If the reason we die is because death is the wages of sin, why do animals die? Did they sin also?
The connection between sin and death, which you cite from Romans 6:23, is just one explanation for death that we might consider. If we look across history, many explanations for death have been offered. From a modern scientific point of view, we would point to the natural, biological limitations of organisms, from humans to animals to plants, as causes for death, not sin. Put differently, living organisms were always going to die; death is a natural part of life. In specific instances of death, of course, we would also cite many human-related factors as well as natural disasters, accidents, and other misfortune.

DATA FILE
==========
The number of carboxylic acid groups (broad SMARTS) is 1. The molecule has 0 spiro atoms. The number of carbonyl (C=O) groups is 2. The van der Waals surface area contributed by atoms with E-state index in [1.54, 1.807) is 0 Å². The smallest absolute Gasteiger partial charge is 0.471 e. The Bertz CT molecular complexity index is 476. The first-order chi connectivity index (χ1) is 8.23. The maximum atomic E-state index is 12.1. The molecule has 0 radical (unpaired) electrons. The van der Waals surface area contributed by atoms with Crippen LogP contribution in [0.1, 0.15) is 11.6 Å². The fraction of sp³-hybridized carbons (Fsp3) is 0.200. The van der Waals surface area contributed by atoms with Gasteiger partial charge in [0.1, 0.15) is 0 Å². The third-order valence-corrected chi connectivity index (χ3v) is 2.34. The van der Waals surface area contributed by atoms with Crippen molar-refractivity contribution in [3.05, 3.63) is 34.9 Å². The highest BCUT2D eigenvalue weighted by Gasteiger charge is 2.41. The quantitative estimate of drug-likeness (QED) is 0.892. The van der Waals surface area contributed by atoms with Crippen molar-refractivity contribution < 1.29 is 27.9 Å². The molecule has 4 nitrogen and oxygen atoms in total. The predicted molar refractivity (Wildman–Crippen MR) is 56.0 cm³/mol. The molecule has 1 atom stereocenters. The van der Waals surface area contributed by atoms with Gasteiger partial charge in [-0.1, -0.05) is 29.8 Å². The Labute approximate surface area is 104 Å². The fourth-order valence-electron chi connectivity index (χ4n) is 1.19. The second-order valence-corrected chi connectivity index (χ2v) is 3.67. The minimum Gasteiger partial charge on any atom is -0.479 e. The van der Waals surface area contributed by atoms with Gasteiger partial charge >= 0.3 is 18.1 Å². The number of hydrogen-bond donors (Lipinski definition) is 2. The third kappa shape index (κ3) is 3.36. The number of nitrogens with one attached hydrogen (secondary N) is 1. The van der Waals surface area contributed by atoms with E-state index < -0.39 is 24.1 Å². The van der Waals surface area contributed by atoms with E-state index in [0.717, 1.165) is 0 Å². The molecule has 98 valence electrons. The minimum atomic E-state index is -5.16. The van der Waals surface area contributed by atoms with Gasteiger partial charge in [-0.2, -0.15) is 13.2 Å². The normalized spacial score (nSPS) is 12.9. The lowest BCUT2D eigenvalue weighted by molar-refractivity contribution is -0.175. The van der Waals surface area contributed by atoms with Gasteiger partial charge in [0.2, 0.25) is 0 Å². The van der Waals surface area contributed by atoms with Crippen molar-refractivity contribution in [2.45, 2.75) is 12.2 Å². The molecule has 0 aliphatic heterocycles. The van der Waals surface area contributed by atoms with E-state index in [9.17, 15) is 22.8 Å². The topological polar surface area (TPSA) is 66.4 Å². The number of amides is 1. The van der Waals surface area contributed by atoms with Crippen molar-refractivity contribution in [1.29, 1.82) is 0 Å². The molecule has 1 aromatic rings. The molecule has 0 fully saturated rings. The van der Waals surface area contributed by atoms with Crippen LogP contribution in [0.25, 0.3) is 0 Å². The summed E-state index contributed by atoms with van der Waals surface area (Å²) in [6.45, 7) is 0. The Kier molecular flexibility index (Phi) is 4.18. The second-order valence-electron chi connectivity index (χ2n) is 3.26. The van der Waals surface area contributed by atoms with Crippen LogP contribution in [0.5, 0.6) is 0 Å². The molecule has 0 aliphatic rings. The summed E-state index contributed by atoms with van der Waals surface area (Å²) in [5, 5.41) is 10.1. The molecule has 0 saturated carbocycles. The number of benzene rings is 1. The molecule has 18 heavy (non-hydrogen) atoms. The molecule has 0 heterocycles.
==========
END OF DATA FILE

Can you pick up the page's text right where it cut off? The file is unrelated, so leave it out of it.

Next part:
Within the Bible, there are a number of explanations for death, some different from that in Romans. Some texts, like Psalm 82:7, take death as a defining characteristic of humans—in distinction from deities, who are understood to enjoy immortality. In this instance, there seems to be no direct connection between sin and human death. In other texts, humans and animals are understood to be equally accountable for their actions and thus subject to punishment, including death. Genesis 9:5–6 reflect this view. These verses insist that God will deem any living being—animal or human—culpable for killing a human. (Important to note here is that many English translations render Gen 9:6a incorrectly: it should read, “Whoever sheds the blood of a human, for the price of that human their blood shall be shed…” Confirming this reading is v. 5, where God says explicitly that he will be the one to hold killers, whether animal or human, accountable.) This Gen 9 rule accords with the rationale for the Flood described in Gen 6:11–13, where “all flesh”—including animals—are said to be engaged in the violence that the deity finds intolerable and that prompts the sending of the Flood. Other biblical texts seem to treat animals as belonging to an entirely different category from humans and thus not culpable for their actions. In these cases, their deaths are apparently taken to be part of the natural order.